I'm a big Mesoraco fan, even more so after talking to him at RedFest and seeing how much it pained him to talk about not being able to help the team the past two seasons.  If the Devin we see in 2017 looks anything like the guy who was an All-Star in 2014, then he's young enough to still realize the things we thought we'd be taking for granted by now. 

If not, then, well, I don't know.

What's the starting rotation going to look like in July?
To start the season, the Reds have Scott Feldman and Bronson Arroyo in the rotation, which is fine.  There's a place for a reliable veteran that can eat innings on a team that's rebuilding, and I'm too big of a Bronson fan to be skeptical about why he's in the rotation. But for a team that's where the Reds are - trying to figure out which starting pitchers are worth eventually building a contention-worthy rotation with, there are a lot of possibilities that involve a lot older pitchers holding down spots on the starting staff.

Anthony DeSclafani and Homer Bailey will both return at some point. At least I hope both Anthony DeSclafani and Homer Bailey return at some point.  When they do, what becomes of Feldman and Arroyo (more on Bronson in a second)? And what if Robert Stephenson succeeds as a reliever? Will they shake up the bullpen to give him starts?  How will Cody Reed fit in?  What happens if both Rookie Davis and Amir Garrett (who I'm really excited to see) both bomb?  When will we see Sal Romano? Luis Castillo? 

My head is starting to hurt.

What does Bronson have left?  
It's fair to wonder if at his age and without having pitched in a real big league game since 2014, Bronson Arroyo has done enough this spring to fully earn a spot in the starting rotation.

And it is very fair to wonder if, when he starts in a game that counts, he won't get his brains beaten in.

But man, I'm rooting for the guy.  Bronson Arroyo is my favorite post-Larkin Red, and I'd love to see him go out on his terms, with a few vintage-Bronson outings to make people remember how good he was and how much fun he was to watch.  There's benefit to having him around as a resource for the young guys, and even something as unsentimental as a baseball team being rebuilt has room for both nostalgia and a feel-good story.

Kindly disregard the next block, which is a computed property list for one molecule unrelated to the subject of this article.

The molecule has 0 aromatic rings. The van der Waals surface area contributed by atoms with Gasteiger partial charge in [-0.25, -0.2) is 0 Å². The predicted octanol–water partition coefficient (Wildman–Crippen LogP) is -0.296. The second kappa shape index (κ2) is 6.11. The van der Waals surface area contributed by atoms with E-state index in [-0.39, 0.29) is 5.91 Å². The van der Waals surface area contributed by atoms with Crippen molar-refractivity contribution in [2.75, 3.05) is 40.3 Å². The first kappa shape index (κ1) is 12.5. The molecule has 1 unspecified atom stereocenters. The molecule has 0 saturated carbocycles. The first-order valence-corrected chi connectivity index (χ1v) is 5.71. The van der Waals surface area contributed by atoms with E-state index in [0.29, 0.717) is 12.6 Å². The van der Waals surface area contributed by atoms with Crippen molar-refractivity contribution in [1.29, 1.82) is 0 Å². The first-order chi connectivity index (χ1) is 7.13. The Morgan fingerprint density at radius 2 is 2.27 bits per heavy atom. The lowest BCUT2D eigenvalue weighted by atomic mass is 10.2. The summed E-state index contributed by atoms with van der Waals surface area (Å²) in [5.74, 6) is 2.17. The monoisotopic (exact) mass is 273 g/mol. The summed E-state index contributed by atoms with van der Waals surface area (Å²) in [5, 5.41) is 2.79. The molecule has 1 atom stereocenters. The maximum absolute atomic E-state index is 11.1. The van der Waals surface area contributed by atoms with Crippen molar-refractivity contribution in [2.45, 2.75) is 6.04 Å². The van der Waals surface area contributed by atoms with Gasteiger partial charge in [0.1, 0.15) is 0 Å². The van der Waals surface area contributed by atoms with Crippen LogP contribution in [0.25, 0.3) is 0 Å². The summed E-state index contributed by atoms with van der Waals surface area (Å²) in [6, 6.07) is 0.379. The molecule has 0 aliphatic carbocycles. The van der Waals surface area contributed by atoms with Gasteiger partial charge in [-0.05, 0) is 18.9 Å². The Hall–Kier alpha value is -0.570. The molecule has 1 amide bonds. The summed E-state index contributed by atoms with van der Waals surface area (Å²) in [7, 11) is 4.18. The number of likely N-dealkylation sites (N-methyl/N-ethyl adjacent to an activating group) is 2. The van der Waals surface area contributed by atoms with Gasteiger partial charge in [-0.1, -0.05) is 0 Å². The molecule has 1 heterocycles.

The fact that Bronson Arroyo is slated to pitch in a Major League Baseball game soon is pretty remarkable. The fact that he's doing it as a Red is even better. If he can be effective, even for a just a while, that'd be a season highlight.

There's more questions, including how long it will take for me to get used to a new ten-day disabled list, whether Bryan Price survives another losing season, when we'll see Jesse Winker and Dilson Herrera, what the trade market is for Zack Cozart, and how many fans Scooter Gennett will win over the first time he scores from first base after sliding headfirst to home plate. But I've droned on long enough.  The Reds are interesting. There are interesting questions.  I look forward to getting the answers.

And now, a guess for the season, a useless exercise, but something I've done every year on the blog just before the season begins. Since our company's web overlords decided a  while ago to delete all of our posts done before January 1st, 2013, I can only go back four years...

In 2013, I had the Reds winning 91 games, which ended up being pretty damn close to nailing the exact win today. Problem is, I thought they'd win the division.  That didn't happen.

In 2014, I guessed 86, which would've been dead-on balls accurate had I guessed that many losses.

In 2015, I boldly guessed that the Reds would finish .500.  Yeah, not even close.

A year ago, I really went out on a limb and said that the Reds would avoid losing 100 games.  Nailed it.

This season, I have them at 71-91.  Slightly better than last year because I believe the bullpen will be better and I don't think Votto will go through the two-month funk he endured last April and May.  And if Mesoraco returns to something resembling his old form, their everyday eight isn't as awful as some will make it out to be.

But the starting rotation is, for the short-term, less than inspiring.  They have to play the Cubs a billion times. The teams of the past two seasons lost 98, then 94 games and got valuable contributions from guys like Johnny Cueto, Mike Leake, Todd Frazier, Jay Bruce, Aroldis Chapman, Brandon Phillips, and Dan Straily. Without those guys, it's hard to imagine this team being all that much better.

It's not hard to imagine them being more interesting.

Mo Egger

Mo Egger

Mo Egger delivers his unique take on sports on Cincinnati's ESPN 1530! Read more